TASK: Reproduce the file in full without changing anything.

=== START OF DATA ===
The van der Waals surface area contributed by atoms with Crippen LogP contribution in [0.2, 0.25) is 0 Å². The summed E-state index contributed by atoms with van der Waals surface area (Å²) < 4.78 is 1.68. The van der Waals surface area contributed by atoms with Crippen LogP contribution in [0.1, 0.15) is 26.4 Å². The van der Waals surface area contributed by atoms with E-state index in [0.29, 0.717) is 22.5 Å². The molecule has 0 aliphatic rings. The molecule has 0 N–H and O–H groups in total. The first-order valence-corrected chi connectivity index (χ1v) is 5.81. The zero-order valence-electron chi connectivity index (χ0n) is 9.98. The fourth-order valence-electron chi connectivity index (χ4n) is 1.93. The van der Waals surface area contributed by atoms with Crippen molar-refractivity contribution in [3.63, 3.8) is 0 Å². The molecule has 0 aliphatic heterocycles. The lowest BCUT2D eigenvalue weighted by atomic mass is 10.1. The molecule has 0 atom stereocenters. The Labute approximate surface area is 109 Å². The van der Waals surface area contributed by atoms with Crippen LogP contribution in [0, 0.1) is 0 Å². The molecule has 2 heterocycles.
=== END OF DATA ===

The van der Waals surface area contributed by atoms with Crippen LogP contribution in [0.2, 0.25) is 0 Å². The summed E-state index contributed by atoms with van der Waals surface area (Å²) < 4.78 is 1.68. The van der Waals surface area contributed by atoms with Crippen LogP contribution in [0.1, 0.15) is 26.4 Å². The van der Waals surface area contributed by atoms with E-state index in [0.29, 0.717) is 22.5 Å². The molecule has 0 aliphatic rings. The molecule has 0 N–H and O–H groups in total. The first-order valence-corrected chi connectivity index (χ1v) is 5.81. The zero-order valence-electron chi connectivity index (χ0n) is 9.98. The fourth-order valence-electron chi connectivity index (χ4n) is 1.93. The van der Waals surface area contributed by atoms with Crippen molar-refractivity contribution in [3.63, 3.8) is 0 Å². The molecule has 0 aliphatic heterocycles. The lowest BCUT2D eigenvalue weighted by atomic mass is 10.1. The molecule has 0 atom stereocenters. The Labute approximate surface area is 109 Å². The van der Waals surface area contributed by atoms with Crippen LogP contribution in [0, 0.1) is 0 Å². The molecule has 2 heterocycles.